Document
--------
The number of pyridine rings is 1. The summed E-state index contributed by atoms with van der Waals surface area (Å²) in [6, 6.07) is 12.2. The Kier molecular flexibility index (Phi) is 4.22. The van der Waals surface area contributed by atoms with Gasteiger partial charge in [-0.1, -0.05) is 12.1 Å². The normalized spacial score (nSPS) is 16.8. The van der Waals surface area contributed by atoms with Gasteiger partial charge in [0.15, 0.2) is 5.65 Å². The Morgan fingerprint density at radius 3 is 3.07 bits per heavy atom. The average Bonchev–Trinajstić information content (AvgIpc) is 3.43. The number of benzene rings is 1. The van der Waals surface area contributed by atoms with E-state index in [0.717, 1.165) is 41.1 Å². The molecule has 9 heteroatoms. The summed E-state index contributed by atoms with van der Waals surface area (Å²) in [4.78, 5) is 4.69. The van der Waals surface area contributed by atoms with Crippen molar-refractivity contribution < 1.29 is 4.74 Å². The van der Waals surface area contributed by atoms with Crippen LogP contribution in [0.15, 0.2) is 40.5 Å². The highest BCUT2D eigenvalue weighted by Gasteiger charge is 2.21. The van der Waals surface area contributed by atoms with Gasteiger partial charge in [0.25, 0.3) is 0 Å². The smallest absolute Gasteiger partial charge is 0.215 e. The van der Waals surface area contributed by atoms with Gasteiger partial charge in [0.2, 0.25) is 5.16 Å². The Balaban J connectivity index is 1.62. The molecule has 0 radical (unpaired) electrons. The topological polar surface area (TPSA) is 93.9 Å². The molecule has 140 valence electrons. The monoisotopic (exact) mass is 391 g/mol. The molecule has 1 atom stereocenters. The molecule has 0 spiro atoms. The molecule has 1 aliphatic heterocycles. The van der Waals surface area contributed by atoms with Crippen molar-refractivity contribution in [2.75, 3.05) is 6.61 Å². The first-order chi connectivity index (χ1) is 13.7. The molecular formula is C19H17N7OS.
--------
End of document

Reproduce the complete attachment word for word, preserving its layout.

The number of pyridine rings is 1. The summed E-state index contributed by atoms with van der Waals surface area (Å²) in [6, 6.07) is 12.2. The Kier molecular flexibility index (Phi) is 4.22. The van der Waals surface area contributed by atoms with Gasteiger partial charge in [-0.1, -0.05) is 12.1 Å². The normalized spacial score (nSPS) is 16.8. The van der Waals surface area contributed by atoms with Gasteiger partial charge in [0.15, 0.2) is 5.65 Å². The Morgan fingerprint density at radius 3 is 3.07 bits per heavy atom. The average Bonchev–Trinajstić information content (AvgIpc) is 3.43. The number of benzene rings is 1. The van der Waals surface area contributed by atoms with E-state index in [0.717, 1.165) is 41.1 Å². The molecule has 9 heteroatoms. The summed E-state index contributed by atoms with van der Waals surface area (Å²) in [4.78, 5) is 4.69. The van der Waals surface area contributed by atoms with Crippen molar-refractivity contribution < 1.29 is 4.74 Å². The van der Waals surface area contributed by atoms with Crippen LogP contribution in [0.15, 0.2) is 40.5 Å². The highest BCUT2D eigenvalue weighted by Gasteiger charge is 2.21. The van der Waals surface area contributed by atoms with Gasteiger partial charge in [0.25, 0.3) is 0 Å². The smallest absolute Gasteiger partial charge is 0.215 e. The van der Waals surface area contributed by atoms with Gasteiger partial charge in [0.2, 0.25) is 5.16 Å². The Balaban J connectivity index is 1.62. The molecule has 0 radical (unpaired) electrons. The topological polar surface area (TPSA) is 93.9 Å². The molecule has 140 valence electrons. The monoisotopic (exact) mass is 391 g/mol. The molecule has 1 atom stereocenters. The molecule has 0 spiro atoms. The molecule has 1 aliphatic heterocycles. The van der Waals surface area contributed by atoms with Crippen molar-refractivity contribution in [2.75, 3.05) is 6.61 Å². The first-order chi connectivity index (χ1) is 13.7. The molecular formula is C19H17N7OS.